The Ateshgah Baku Fire Temple: Built On an Azerbaijan Natural Gas Vent
The Ateshgah Baku fire temple, located in the capital of Azerbaijan, was built over a natural gas vent, and constructed between the late 17th and early 18th centuries AD. There is evidence, however, that an older temple once stood at the site. One of the interesting features of the Ateshgah Baku fire temple are the inscriptions on the temple used by Zoroastrians, Hindus, and Sikhs. The Ateshgah has since lost its religious function and was converted into a museum during the 1970s.
Inscriptions in Arabic and Indian on the Ateshgah Baku fire temple, located in the suburb of Surakhany, Baku, Azerbaijan. (ANAS Public Relations / CC BY-SA 3.0 )
The Baku Fire Temples: Already in Use in the 10th Century AD
The Ateshgah Baku fire temple is located in Surakhany, a suburb of Baku, Azerbaijan. Due to the many natural gas vents under the Absheron Peninsula (where Baku is situated), fire rituals have been carried out in the area since the 10th century AD. The natural gas vents provided fuel for flames that could burn perpetually, the so-called “eternal flames.” This natural phenomenon can also seen at Yanar Dag (meaning “Burning Mountain”) near Baku.
Baku was once on the famous Silk Road . In addition to goods, this trade route also allowed news to travel from East to West, and vice versa. It is thought that through the Silk Road, merchants in India heard of stories about the Absheron Peninsula and its eternal flames. As a result, pilgrims from India began to travel to Baku to worship the sacred flames. At the same time, they brought their own gods to this foreign land, and worshipped them alongside these flaming gas vents.
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The current Ateshgah Baku fire temple was built between the late 17th and early 18th centuries AD. When renovations were carried out in 1969, part of an older structure was found beneath the current temple. This suggests that the site was already used for religious purposes prior to the 17th century. Although it is speculated that the older temple extended beyond the perimeter of the current temple, this may be impossible to ascertain, since the remains were probably destroyed from the 19th century onwards as the surrounding area was excavated for oil and gas.
An inscribed invocation to Lord Shiva of the Hindu religion written in Sanskrit at the Ateshgah Baku fire temple. (Wikifex / CC BY-SA 3.0 )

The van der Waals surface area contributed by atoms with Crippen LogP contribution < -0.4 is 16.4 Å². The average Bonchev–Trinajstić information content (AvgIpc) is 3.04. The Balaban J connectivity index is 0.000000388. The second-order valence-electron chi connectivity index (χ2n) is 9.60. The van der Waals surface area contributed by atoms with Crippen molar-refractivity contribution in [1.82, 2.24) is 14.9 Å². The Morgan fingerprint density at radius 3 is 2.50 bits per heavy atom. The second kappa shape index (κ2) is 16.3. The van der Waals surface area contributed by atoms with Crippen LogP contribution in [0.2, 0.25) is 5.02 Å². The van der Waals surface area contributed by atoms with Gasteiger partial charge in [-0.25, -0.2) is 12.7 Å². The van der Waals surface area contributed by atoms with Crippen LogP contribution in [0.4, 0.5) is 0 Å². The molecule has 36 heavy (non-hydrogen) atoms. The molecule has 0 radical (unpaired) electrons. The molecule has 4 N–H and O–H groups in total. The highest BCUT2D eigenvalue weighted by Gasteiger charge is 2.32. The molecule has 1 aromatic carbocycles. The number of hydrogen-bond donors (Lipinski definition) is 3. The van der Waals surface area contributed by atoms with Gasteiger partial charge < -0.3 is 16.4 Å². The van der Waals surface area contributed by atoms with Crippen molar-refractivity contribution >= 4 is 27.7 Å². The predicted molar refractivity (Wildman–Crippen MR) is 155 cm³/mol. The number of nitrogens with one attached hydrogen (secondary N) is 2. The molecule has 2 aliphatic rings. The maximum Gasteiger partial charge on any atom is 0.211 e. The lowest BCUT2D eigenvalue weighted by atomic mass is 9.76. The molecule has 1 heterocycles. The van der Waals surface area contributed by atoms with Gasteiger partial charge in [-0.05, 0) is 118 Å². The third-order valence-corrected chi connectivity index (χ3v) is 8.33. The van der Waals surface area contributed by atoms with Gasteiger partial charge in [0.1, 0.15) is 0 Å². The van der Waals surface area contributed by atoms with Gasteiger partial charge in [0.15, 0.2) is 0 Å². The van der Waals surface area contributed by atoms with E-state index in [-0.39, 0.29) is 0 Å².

The Current Layout of the Baku Fire Temple
The current Ateshgah fire temple consists of a circuit of pentagonal walls surrounding a courtyard, in the middle of which is the altar. This altar takes the form of a pavilion and was built on top of a natural gas vent. Through the gases from this vent, the flame in the middle of the pavilion and four smaller ones on the rooftop corners are maintained. Within the courtyard, and around the altar, are small cells that provided accommodation for pilgrims and ascetics.
The architecture of the Ateshgah fire temple incorporates elements from both Zoroastrianism and Hinduism. It is still a matter of debate, however, whether the temple was originally founded as a Zoroastrian or Hindu place of worship. The current consensus is that whilst the Ateshgah was initially established as a Zoroastrian temple, it developed into a predominantly Hindu site over time.
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In addition to the Hindu architectural elements, the other sign of the presence of Hindus at the Ateshgah is the inscriptions dedicated to the Hindu gods Ganesha and Shiva. Apart from these, there are also inscriptions dedicated by Sikh pilgrims who came to the Ateshgah to worship. Although Ateshgah is also associated with Zoroastrianism, there is in fact only a single Zoroastrian inscription at the temple. In any case, the inscriptions indicate that the sacred site was shared by the three different religions.
An engraving of the Ateshgah Baku fire temple of Azerbaijan showing pilgrims visiting the site. (Ж. П. Мойне / Public domain )
Pilgrimages to the Site Continue Even Today!
It seems that by the late 19th century, the Ateshgah Baku fire temple was abandoned, possibly due to the decline in Azerbaijan’s Indian population. Nevertheless, even during that century, Parsis and Zoroastrians, who migrated to India following the Islamic conquest of Persia during the 7th century AD, continued to make pilgrimages to the site. Moreover, the site also became a tourist attraction for European tourists travelling in Azerbaijan.
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As mentioned earlier, the Ateshgah Baku fire temple was renovated in 1969. Incidentally, in that same year, the eternal flame at the altar died, due to the intensive exploitation of the natural gas reserves on the Absheron Peninsula. Although the flame is still maintained today, its source of fuel is provided by Baku’s main gas supply.
In 1975, the Ateshgah was converted into a museum. The cells surrounding the altar, for instance, are used to tell the stories of the pilgrims who once travelled to the temple to worship.
As the Ateshgah fire temple is located in a suburb of Baku, it is not close to any of the city’s metro stations. Instead, there are buses that run from some of the stations to the site. Apart from that, one could also travel to the temple by taxi. The Ateshgah is open every day from 10:00 to 18:00, and tickets are required to enter the site.
Top image: The altar of the Ateshgah Baku fire temple in the capital of Azerbaijan. Source: vadim.nefedov / Adobe Stock
By Wu Mingren
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